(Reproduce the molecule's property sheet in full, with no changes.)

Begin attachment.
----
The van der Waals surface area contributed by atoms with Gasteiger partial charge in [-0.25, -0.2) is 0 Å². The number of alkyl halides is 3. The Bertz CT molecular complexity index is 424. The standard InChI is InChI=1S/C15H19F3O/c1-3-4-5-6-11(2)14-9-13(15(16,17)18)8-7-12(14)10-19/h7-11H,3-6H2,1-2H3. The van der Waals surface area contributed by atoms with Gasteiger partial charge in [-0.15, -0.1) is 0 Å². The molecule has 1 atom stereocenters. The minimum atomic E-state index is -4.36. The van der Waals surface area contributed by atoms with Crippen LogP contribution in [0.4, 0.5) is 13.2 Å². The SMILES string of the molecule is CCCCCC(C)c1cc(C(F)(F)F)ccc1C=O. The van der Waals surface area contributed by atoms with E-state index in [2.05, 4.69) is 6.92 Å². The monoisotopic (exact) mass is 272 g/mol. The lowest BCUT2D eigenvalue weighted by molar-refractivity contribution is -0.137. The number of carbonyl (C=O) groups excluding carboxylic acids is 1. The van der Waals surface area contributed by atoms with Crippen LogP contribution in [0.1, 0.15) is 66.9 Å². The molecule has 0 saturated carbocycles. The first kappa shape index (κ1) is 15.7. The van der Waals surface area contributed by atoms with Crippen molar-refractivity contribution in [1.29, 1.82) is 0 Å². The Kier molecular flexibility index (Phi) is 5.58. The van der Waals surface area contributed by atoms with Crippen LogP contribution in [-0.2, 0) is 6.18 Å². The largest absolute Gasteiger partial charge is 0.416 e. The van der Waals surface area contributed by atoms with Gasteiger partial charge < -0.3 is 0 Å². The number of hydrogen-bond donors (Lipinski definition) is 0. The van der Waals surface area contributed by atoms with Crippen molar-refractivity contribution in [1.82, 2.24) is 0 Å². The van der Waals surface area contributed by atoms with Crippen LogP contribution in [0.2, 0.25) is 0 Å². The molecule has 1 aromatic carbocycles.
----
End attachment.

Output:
The van der Waals surface area contributed by atoms with Gasteiger partial charge in [-0.25, -0.2) is 0 Å². The number of alkyl halides is 3. The Bertz CT molecular complexity index is 424. The standard InChI is InChI=1S/C15H19F3O/c1-3-4-5-6-11(2)14-9-13(15(16,17)18)8-7-12(14)10-19/h7-11H,3-6H2,1-2H3. The van der Waals surface area contributed by atoms with Gasteiger partial charge in [-0.15, -0.1) is 0 Å². The molecule has 1 atom stereocenters. The minimum atomic E-state index is -4.36. The van der Waals surface area contributed by atoms with Crippen LogP contribution in [0.4, 0.5) is 13.2 Å². The SMILES string of the molecule is CCCCCC(C)c1cc(C(F)(F)F)ccc1C=O. The van der Waals surface area contributed by atoms with E-state index in [2.05, 4.69) is 6.92 Å². The monoisotopic (exact) mass is 272 g/mol. The lowest BCUT2D eigenvalue weighted by molar-refractivity contribution is -0.137. The number of carbonyl (C=O) groups excluding carboxylic acids is 1. The van der Waals surface area contributed by atoms with Crippen LogP contribution in [0.1, 0.15) is 66.9 Å². The molecule has 0 saturated carbocycles. The first kappa shape index (κ1) is 15.7. The van der Waals surface area contributed by atoms with Crippen molar-refractivity contribution in [1.29, 1.82) is 0 Å². The Kier molecular flexibility index (Phi) is 5.58. The van der Waals surface area contributed by atoms with Crippen LogP contribution in [-0.2, 0) is 6.18 Å². The largest absolute Gasteiger partial charge is 0.416 e. The van der Waals surface area contributed by atoms with Gasteiger partial charge < -0.3 is 0 Å². The number of hydrogen-bond donors (Lipinski definition) is 0. The van der Waals surface area contributed by atoms with Crippen molar-refractivity contribution in [1.82, 2.24) is 0 Å². The van der Waals surface area contributed by atoms with Crippen LogP contribution in [0.2, 0.25) is 0 Å². The molecule has 1 aromatic carbocycles.